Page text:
The climate refugee crisis is at our doorstep

The largest shift in human demographics since people first descended from Africa is currently underway, and we’re not acting like it.

The World Bank estimated in 2019 that by 2050, there could be as many as 300 million people displaced due to climate change. To put that in perspective, if these migrants were to form a country, it would be the fourth largest in the world. Despite this, neither individual nations nor the global community are prepared for the seismic shifts to come.

Policy needs to be created at something like the same speed the world’s climate is changing: that is to say, fast.

Last month The Times Magazine, in collaboration with ProPublica and the Pulitzer Centre, released a mammoth report on the true extent of this crisis, focusing on communities in Central America. Their findings are extreme.

Flooding, droughts, and other erratic weather is forcing farmers to flee rural areas in search of work and food. Urban centres are increasingly overrun, particularly in Mexico as people prepare desperate bids for the US border. Clearly there aren’t enough jobs for everyone, and nowhere near enough infrastructure to support them. Hollowed out farming communities mean massive food shortages, though crop yields have been so poor in the region that people are left with little choice.

Currently, 42% of El Salvador’s 6.4 million residents are living without access to a reliable food source; indeed 40% of the world’s city dwellers will be relegated to slums by 2030 if current urbanisation patterns persist.

Urbanization - Wikiwand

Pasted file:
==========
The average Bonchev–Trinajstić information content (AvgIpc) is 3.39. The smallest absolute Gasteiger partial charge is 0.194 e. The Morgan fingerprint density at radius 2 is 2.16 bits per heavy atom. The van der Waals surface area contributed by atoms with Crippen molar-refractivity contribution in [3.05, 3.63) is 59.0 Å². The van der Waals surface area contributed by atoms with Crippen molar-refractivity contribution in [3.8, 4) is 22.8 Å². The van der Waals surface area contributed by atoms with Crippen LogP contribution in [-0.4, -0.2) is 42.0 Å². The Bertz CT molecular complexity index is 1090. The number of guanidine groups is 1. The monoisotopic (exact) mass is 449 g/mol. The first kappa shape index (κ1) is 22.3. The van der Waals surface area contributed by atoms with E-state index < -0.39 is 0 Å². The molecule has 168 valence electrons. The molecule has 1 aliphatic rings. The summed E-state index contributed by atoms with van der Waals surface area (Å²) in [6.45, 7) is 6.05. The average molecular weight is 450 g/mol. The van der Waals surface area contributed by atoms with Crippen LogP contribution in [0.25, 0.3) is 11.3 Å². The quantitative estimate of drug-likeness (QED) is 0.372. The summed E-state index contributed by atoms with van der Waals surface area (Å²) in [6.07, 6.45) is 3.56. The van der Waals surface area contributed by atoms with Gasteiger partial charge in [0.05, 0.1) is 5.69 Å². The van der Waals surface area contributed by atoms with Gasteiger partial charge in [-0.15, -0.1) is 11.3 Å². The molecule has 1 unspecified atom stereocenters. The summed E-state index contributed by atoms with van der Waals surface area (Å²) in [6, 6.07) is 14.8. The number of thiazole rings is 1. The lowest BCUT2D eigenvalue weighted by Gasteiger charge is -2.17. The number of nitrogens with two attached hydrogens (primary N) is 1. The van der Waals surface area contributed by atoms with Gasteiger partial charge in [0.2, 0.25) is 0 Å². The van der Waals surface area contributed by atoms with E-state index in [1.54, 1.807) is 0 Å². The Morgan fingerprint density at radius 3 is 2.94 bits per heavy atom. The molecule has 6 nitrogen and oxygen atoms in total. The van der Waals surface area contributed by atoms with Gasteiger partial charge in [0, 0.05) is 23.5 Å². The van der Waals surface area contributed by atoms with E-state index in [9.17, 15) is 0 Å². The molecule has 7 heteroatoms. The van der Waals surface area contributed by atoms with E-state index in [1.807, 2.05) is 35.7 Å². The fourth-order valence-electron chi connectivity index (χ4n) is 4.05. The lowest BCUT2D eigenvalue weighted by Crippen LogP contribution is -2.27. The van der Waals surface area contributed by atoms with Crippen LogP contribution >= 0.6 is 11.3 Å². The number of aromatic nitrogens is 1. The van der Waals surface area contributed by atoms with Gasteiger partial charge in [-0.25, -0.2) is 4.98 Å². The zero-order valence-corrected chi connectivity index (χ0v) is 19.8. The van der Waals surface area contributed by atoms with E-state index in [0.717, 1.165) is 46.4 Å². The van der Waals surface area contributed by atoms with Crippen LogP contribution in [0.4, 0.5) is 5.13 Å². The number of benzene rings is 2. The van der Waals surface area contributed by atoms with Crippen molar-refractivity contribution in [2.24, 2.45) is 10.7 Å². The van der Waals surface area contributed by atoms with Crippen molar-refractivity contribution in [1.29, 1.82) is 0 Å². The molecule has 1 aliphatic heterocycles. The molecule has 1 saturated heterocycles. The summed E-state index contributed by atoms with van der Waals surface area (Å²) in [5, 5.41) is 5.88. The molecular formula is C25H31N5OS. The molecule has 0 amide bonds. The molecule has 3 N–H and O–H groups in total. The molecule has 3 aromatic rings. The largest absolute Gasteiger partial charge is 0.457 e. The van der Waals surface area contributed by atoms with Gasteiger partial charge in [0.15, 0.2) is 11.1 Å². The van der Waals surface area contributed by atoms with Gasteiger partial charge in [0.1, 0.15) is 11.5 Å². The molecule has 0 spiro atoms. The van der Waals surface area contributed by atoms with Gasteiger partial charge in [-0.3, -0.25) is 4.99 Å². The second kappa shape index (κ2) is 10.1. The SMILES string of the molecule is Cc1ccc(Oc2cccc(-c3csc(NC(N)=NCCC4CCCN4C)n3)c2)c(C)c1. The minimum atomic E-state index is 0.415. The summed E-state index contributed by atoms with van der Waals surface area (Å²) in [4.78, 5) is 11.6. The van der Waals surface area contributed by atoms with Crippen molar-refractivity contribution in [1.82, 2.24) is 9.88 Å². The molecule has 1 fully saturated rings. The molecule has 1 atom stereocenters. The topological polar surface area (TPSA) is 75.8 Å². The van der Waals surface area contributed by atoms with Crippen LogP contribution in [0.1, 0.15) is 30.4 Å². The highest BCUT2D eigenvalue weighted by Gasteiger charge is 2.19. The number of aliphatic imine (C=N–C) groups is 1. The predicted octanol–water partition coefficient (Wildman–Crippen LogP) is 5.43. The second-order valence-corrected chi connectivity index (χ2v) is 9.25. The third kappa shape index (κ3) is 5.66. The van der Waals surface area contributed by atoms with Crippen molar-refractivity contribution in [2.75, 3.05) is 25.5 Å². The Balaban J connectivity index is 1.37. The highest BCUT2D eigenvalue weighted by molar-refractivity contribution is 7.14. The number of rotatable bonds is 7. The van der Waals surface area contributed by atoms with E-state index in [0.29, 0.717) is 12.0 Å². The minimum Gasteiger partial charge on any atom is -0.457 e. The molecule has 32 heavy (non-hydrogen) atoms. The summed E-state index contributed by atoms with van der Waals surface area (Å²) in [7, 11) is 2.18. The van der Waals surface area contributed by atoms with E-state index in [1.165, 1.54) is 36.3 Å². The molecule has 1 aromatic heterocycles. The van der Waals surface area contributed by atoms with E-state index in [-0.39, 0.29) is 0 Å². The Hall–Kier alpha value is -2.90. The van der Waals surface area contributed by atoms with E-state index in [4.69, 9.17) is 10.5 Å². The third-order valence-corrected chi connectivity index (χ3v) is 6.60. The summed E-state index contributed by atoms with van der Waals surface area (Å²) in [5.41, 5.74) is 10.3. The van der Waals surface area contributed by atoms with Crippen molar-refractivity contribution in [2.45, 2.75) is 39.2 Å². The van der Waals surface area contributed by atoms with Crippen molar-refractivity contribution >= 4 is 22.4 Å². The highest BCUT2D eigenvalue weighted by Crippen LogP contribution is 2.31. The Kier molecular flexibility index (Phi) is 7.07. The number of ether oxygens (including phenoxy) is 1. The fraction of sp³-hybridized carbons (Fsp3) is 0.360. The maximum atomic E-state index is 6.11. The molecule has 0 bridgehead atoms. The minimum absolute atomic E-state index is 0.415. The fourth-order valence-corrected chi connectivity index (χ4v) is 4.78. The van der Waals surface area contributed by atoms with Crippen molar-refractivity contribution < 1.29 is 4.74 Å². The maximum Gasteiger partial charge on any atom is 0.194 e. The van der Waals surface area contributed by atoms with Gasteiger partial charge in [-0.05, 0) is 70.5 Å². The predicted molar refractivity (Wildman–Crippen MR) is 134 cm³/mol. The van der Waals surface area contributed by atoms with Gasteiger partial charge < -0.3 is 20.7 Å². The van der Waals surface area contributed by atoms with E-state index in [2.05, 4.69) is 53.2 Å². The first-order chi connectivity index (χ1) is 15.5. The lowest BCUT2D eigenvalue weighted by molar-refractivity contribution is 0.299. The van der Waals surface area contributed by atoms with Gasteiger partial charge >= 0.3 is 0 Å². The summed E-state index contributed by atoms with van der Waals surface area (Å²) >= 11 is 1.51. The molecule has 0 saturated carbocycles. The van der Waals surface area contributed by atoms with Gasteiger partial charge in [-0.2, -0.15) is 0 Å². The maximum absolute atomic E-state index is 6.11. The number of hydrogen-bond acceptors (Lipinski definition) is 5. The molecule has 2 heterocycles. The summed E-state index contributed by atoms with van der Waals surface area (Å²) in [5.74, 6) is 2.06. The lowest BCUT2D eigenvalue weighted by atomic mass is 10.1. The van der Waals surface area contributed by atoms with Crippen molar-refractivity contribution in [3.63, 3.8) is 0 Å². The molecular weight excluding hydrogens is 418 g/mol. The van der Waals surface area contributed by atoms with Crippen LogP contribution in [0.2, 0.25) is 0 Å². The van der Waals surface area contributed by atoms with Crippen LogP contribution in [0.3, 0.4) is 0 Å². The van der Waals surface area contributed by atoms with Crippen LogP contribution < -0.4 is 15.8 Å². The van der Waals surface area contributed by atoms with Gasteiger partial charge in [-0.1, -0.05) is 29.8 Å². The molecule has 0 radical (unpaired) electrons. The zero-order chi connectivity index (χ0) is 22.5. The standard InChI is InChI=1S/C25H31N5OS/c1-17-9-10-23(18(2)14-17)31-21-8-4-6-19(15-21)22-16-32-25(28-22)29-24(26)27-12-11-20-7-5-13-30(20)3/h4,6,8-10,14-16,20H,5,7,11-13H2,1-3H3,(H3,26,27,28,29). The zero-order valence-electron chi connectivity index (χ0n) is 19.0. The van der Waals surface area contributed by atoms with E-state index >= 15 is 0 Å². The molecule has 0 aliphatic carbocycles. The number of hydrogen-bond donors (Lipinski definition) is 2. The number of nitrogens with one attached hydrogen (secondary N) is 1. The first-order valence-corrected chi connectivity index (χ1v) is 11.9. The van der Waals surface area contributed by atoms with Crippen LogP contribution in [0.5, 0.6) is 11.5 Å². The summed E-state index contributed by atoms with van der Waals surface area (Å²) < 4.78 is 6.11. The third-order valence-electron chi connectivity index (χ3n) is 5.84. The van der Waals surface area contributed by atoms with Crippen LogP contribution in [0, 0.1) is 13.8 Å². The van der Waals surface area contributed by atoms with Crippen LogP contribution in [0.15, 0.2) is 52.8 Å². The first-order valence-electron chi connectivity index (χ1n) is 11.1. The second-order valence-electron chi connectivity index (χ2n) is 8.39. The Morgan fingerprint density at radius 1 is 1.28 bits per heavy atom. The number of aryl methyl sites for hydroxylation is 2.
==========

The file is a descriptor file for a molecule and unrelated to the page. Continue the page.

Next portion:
This is a recipe for anti-immigration sentiment – something that’s already rising the world over. In Mexico City citizens have begun to describe the migrants as ‘economic parasites’, with the situation worsening now that the pandemic has essentially sealed the borders. Anger and overcrowding threaten to spill over as migrant communities in slums cannot socially distance, and thus spread the disease.

Tonatiuh Guillén, until recently Mexico’s commissioner for immigration, had advocated for open borders ostensibly to prompt mirrored relaxations from the USA. Since the pandemic began, he’s been replaced by anti-immigration stalwart Francisco Garduño Yáñez, the previous commissioner of federal prisons – a sure sign that the country’s border policies are to become more punitive.

The global trend towards building walls around sovereign borders has led to a stagnation of refugees in liminal communities and cities. Those trapped in protracted transit attempting to reach stability are not contributing to any economy, eroding already limited resources and threatening to torpedo their home nations into failed states. Twinned policies from the west of restricted migration and a lack of intervention in the origin countries of the migrants will inevitably result in a spiral of degradation for the world’s poorest and hottest regions, and millions will die.


A warming world

Demographers and statisticians are able to make these predictions, and journals like the New York Magazine and Thred are able to report them, due largely to the complex modelling of economist Alan B. Kreuger and climate geoscientist Michael Oppenheimer. In 2010 they published a seminal paper that for the first time considered physical, economic, and psychological data together to represent likely outcomes of extreme weather displacement.

The study was able to show where climate migrants were physically likely to go, projecting that by 2080 the number of Central and South American migrants at the US border will balloon by approximately 6 million people.

Since the Kreuger/Oppenheimer model was conceived, econometric data has been applied to even more climate related problems with increased precision. There’s no shortage of bells and whistles attached to the simulacrum, and even then it’s hard to account for things like the effect of cultural or religious prejudice on migration patterns. But to grasp the bigger picture of climate migration, only a few concepts are necessary to comprehend.